Social Engineering is a method of extracting information from targets by means of social/psychological manipulation for the purpose of gaining unauthorized access to desired targets later on. Techniques often rely on the follies of human nature such as our tendency to easily trust others and help our fellow man.
An example scenario would be if an individual wanted to gain access to a targeted financial firm, utilizing social engineering the individual may wear a cast and crutches to approach the door just as an employee were walking out. It is reasonable to assume that if any of us were in this position we would kindly hold the door open for this person. The financial firm has just been compromised and is now vulnerable to any number of attacks. The door may have been secured with a sophisticated access card lock but it is useless against this kind of social engineering technique. The weakest link in any security set up are the users, this is a fact that social engineering exploits.
Network reconnaissance is a method of information gathering that has a variety of tools and techniques to implement. The most useful tools for automated network reconnaissance have been established for a long time: traceroute, dig, and nmap. Utilizing layers 2-7 of the OSI Model (depending on your target, and whether you are on the same network segment), nmap also supports scriptable plugins, including DNS enumeration, SNMP enumeration, Banner checking, IDS evasion, and OS Detection.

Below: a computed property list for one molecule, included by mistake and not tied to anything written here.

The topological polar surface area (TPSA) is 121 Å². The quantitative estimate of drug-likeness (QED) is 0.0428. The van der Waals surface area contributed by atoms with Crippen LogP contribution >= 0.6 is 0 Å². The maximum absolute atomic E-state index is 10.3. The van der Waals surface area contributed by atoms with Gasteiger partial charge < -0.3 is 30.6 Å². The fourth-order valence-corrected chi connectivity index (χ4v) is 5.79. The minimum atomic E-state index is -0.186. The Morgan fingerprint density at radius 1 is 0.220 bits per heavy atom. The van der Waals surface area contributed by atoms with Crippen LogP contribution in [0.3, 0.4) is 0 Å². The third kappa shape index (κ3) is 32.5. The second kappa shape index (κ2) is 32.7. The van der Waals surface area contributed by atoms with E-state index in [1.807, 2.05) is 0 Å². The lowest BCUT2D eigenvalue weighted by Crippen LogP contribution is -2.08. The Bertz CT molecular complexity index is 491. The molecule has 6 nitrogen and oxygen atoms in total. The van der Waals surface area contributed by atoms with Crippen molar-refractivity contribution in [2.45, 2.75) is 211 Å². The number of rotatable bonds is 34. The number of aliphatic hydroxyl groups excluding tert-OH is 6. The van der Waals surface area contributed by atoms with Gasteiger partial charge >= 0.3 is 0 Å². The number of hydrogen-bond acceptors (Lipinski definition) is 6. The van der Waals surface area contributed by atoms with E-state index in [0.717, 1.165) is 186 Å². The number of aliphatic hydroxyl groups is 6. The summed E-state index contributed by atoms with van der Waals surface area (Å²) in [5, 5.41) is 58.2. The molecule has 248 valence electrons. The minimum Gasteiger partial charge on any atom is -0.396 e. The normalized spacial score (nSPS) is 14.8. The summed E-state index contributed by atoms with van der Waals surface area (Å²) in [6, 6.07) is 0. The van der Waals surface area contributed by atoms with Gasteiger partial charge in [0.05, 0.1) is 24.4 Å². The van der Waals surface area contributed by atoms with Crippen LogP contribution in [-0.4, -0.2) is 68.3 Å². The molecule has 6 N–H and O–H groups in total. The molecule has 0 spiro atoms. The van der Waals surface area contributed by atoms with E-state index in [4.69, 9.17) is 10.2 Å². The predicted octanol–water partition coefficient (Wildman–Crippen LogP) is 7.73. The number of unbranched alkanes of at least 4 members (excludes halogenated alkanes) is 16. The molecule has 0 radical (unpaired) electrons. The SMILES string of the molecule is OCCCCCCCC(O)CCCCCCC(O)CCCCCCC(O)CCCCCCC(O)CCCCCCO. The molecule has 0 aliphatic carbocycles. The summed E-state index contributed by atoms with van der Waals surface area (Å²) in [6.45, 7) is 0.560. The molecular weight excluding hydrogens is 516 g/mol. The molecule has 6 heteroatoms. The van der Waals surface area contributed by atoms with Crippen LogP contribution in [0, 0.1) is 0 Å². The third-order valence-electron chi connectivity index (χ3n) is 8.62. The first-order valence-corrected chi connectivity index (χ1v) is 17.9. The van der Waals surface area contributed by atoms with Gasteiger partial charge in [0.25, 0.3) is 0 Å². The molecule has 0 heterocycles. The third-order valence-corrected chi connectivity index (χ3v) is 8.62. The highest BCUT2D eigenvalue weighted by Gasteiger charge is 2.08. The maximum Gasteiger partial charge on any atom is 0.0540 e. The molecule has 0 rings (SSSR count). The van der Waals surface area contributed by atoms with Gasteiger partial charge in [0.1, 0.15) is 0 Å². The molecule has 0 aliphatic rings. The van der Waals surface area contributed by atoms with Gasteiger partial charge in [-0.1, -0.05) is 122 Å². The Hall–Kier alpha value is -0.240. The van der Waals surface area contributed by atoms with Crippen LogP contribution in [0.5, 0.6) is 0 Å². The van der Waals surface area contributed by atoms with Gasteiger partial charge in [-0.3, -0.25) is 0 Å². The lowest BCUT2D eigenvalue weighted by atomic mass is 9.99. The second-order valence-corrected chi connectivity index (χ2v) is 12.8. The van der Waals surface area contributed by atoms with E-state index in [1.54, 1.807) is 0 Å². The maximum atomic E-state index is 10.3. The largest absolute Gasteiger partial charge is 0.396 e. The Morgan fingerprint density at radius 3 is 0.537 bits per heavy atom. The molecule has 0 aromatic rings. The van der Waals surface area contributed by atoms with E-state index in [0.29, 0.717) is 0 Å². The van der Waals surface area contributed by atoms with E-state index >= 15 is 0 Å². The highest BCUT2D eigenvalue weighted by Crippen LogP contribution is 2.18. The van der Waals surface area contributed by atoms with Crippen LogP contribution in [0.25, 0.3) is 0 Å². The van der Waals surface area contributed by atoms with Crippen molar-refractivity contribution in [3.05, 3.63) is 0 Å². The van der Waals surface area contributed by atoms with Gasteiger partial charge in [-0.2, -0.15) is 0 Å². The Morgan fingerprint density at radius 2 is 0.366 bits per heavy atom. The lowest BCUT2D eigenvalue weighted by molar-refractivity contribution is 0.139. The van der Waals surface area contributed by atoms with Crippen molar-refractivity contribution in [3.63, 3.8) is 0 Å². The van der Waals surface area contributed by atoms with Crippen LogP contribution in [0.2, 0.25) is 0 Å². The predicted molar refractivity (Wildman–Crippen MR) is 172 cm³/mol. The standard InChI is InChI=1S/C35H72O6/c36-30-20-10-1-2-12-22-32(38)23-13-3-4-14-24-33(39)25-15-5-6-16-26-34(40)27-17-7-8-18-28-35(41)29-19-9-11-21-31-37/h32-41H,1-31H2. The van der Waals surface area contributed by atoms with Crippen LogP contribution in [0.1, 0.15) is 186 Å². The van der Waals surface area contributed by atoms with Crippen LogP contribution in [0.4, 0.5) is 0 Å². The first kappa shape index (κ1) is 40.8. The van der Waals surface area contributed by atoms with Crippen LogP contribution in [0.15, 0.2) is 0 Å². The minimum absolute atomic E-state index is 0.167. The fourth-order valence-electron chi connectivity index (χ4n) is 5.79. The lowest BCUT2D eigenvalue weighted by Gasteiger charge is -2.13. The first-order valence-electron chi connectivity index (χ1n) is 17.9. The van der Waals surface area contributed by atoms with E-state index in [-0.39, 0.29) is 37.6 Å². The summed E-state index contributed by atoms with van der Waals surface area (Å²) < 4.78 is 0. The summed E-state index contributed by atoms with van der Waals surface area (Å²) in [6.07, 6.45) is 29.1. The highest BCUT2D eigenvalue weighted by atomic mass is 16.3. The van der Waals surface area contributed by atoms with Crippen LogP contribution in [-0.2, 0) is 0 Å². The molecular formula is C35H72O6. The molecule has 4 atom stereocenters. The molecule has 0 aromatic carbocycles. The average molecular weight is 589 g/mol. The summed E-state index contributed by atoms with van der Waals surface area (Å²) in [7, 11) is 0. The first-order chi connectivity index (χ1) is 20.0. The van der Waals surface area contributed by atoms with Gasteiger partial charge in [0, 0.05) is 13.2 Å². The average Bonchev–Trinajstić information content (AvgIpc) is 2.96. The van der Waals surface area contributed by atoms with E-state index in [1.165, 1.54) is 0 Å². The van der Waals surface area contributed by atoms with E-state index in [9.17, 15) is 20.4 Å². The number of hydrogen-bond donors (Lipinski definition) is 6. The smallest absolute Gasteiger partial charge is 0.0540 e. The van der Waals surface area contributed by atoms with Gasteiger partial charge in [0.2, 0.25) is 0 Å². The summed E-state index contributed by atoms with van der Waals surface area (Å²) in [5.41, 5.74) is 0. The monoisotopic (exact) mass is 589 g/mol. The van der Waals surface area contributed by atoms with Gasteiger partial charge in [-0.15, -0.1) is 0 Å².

The best way to learn exploitation is with a solid basis in programming. The best place to start is usually with exploiting a programming language that you are familiar with. If you are familiar with interpreted languages, web exploitation is the best place to begin; whereas if you are familiar with compiled languages, binary exploitation is the best step for a beginner. It is also best to start with an environment already familiar to you.
Web exploitation can be used to execute remote commands, steal cookies, extract database information, bypass authentication, plant database-powered privilege escalation backdoors and more. Simply because exploitation of interpreted languages is easier than exploitation of compiled languages does not make it any less effective. This, in conjunction with the recent popularity of web applications makes it the best place to begin. We've also developed a series of web exploitation tools to assist beginners in remedial tasks.